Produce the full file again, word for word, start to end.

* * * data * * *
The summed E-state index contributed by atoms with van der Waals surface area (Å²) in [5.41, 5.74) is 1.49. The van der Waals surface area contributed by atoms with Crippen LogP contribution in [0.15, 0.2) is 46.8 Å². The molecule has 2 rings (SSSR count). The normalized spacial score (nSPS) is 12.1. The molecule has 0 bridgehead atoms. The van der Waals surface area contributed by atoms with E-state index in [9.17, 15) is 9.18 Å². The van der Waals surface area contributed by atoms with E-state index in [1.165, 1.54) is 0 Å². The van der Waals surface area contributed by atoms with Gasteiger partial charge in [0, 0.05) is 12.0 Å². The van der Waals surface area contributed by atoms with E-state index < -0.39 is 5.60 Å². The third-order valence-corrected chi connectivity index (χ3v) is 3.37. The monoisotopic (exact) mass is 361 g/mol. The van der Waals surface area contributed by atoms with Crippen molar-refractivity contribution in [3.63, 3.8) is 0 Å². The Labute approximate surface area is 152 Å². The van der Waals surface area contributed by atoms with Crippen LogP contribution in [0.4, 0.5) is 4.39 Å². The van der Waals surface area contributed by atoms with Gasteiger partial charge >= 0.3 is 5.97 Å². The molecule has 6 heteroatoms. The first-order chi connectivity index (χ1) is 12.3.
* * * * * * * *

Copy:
The summed E-state index contributed by atoms with van der Waals surface area (Å²) in [5.41, 5.74) is 1.49. The van der Waals surface area contributed by atoms with Crippen LogP contribution in [0.15, 0.2) is 46.8 Å². The molecule has 2 rings (SSSR count). The normalized spacial score (nSPS) is 12.1. The molecule has 0 bridgehead atoms. The van der Waals surface area contributed by atoms with E-state index in [9.17, 15) is 9.18 Å². The van der Waals surface area contributed by atoms with E-state index in [1.165, 1.54) is 0 Å². The van der Waals surface area contributed by atoms with Gasteiger partial charge in [0, 0.05) is 12.0 Å². The van der Waals surface area contributed by atoms with E-state index < -0.39 is 5.60 Å². The third-order valence-corrected chi connectivity index (χ3v) is 3.37. The monoisotopic (exact) mass is 361 g/mol. The van der Waals surface area contributed by atoms with Crippen molar-refractivity contribution in [3.63, 3.8) is 0 Å². The Labute approximate surface area is 152 Å². The van der Waals surface area contributed by atoms with Crippen LogP contribution in [0.4, 0.5) is 4.39 Å². The van der Waals surface area contributed by atoms with Gasteiger partial charge >= 0.3 is 5.97 Å². The molecule has 6 heteroatoms. The first-order chi connectivity index (χ1) is 12.3.